Koreans Beat Budget Bulge with Cash

calendar iconFeb 27, 2024


Twenty-something Koreans are shunning plastic for cash in a trend that’s proving more popular and practical than other, often radical approaches to cutting costs in a challenging economy.

2022 saw the rise of the ‘no spend challenge’, which requires drastic lifestyle changes in an attempt to pare spending down to essentials-only for a week or more. Whilst far from new, it gained a fresh audience on TikTok, and Korea Herald writer Song Jung-hyun says some young Koreans took it to an extreme, trying to avoid buying food while using everything already in their homes and skipping meals.

In 2023, this evolved into people joining online communities called ‘geojibang’ (beggar chatrooms) in which users judge each other’s spending habits harshly with the goal of promoting more mindful expenditure.

Fortunately for those who found these approaches hard to maintain, cash stuffing is a gentler trend with decades-old credentials that has also gained new life thanks to social media. With this budgeting method, available money is withdrawn as cash, which is then allocated first to ‘essential’ envelopes (with labels such as ‘rent’, ‘food’ and ‘transport’) and then to non-essentials that may include luxury items, vacations or savings.

I would spend about one million won [$760 or €700] solely on food delivery apps, but after switching to cash payments, the expenditure fell almost 70 percent.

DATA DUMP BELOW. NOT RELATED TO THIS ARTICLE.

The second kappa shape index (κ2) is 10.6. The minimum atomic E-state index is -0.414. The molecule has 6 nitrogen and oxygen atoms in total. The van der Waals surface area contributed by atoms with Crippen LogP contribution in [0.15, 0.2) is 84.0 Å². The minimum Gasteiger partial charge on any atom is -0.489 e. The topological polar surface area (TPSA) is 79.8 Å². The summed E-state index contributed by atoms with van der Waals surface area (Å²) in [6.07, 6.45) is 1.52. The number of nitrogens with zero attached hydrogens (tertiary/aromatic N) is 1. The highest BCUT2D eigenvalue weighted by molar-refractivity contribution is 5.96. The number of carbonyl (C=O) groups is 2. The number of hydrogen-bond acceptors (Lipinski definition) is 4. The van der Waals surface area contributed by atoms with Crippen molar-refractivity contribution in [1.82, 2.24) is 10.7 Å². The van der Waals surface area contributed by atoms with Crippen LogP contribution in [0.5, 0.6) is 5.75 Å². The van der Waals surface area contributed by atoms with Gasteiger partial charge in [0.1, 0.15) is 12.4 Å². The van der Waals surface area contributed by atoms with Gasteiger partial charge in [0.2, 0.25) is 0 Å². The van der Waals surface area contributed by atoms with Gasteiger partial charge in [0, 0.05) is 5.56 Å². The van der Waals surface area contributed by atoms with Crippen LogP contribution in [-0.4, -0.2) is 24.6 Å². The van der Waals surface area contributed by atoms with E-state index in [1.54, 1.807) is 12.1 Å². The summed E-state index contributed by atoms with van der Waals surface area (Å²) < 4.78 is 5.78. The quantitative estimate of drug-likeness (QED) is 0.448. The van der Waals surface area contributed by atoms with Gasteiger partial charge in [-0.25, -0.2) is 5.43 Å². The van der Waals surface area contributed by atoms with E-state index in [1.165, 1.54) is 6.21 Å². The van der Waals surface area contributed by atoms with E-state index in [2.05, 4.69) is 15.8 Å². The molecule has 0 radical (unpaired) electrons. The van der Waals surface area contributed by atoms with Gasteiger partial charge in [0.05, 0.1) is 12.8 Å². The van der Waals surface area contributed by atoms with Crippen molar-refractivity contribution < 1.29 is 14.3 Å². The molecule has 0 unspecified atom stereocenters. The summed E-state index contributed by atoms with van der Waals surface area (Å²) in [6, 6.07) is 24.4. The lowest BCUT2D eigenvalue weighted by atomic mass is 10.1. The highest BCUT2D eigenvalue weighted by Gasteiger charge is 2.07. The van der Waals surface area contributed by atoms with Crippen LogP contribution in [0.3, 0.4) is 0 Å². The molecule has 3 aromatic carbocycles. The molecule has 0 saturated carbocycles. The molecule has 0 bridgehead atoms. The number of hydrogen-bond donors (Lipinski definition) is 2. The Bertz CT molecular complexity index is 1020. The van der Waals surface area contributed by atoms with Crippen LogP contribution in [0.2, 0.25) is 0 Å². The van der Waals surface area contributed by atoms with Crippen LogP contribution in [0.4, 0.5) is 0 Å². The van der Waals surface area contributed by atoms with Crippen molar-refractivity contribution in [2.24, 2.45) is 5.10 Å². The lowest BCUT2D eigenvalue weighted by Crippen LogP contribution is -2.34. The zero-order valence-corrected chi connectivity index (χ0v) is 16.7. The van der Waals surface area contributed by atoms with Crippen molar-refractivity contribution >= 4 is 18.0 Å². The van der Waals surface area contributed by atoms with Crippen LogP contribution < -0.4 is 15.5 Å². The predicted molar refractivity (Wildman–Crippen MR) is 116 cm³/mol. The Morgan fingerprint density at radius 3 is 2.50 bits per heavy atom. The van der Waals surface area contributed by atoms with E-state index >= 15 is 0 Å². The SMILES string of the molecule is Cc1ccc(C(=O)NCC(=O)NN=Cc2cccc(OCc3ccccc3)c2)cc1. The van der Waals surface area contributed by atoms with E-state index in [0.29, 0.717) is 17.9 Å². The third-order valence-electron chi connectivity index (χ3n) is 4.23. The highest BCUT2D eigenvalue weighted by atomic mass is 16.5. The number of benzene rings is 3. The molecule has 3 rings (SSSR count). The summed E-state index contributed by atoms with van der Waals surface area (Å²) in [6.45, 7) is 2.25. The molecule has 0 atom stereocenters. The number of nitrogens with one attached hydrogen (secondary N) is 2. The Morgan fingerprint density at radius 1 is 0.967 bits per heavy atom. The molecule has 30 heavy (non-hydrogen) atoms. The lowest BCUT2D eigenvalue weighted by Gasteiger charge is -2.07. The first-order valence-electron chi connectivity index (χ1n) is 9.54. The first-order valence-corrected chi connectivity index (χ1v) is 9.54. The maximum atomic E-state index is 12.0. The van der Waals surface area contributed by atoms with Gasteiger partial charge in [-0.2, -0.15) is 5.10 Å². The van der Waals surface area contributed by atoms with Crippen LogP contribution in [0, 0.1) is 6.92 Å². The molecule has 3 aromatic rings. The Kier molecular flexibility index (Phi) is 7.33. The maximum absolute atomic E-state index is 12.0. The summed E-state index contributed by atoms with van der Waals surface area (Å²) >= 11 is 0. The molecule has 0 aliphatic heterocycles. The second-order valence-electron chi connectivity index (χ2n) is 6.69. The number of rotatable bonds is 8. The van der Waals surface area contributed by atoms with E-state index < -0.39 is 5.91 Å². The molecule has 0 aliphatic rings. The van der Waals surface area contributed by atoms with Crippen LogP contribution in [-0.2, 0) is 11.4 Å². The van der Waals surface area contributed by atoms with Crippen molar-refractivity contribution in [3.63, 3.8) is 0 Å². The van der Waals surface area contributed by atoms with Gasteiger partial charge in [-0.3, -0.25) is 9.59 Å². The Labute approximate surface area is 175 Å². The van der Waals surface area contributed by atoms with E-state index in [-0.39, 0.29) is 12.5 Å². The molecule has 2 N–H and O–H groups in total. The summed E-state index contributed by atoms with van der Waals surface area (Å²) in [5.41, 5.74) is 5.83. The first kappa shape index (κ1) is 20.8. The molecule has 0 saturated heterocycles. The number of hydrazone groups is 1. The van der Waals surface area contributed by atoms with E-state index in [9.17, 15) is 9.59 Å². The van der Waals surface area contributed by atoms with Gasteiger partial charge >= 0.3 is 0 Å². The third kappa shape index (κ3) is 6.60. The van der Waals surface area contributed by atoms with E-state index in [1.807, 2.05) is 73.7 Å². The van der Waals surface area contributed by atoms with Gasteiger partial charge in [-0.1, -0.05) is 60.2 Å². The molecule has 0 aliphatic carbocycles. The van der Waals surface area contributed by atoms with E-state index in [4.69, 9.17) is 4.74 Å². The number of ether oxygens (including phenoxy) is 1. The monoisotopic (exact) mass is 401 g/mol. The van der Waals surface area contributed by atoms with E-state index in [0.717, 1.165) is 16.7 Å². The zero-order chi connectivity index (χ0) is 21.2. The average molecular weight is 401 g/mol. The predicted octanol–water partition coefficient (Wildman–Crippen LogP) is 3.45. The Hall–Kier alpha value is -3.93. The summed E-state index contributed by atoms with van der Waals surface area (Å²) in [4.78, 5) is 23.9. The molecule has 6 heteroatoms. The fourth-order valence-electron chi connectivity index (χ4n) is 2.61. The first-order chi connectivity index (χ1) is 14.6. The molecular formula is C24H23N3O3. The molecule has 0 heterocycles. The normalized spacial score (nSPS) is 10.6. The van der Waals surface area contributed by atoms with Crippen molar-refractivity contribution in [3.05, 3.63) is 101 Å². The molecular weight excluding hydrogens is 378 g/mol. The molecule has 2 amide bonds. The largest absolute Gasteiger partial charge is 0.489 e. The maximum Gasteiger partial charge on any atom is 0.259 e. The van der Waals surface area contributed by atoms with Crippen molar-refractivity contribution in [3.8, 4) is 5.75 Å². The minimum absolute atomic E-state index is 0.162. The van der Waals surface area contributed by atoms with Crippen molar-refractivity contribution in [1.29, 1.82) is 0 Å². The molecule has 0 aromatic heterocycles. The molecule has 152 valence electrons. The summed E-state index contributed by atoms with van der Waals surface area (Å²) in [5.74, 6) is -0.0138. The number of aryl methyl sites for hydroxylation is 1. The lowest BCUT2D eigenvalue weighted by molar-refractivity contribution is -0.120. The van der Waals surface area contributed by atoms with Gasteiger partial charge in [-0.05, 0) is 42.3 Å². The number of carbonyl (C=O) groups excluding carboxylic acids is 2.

"Kim Ji-hye, speaking to The Korea Herald

In addition to making outgoings clearly visible, cash comes with the well-researched ‘pain of paying’, referring to the discomfort people feel when handing over their hard-earned notes and coins, which is not experienced when swiping or tapping plastic. This encourages mindful spending without recourse to stern words from strangers in a chatroom.

While cashless-only businesses have increased in recent years, the Bank of Korea pushed back in late 2023 with a pro-cash campaign asking vendors to ‘please be considerate and allow people to use cash everywhere so that no one is left out.’ This will be especially welcome for citizens who depend on cash stuffing to manage their budgets, such as ‘24-year-old Kang, [who has] gone to the extent of physically cutting their credit cards in half as a symbol of their commitment.’

Last Updated: Feb 27, 2024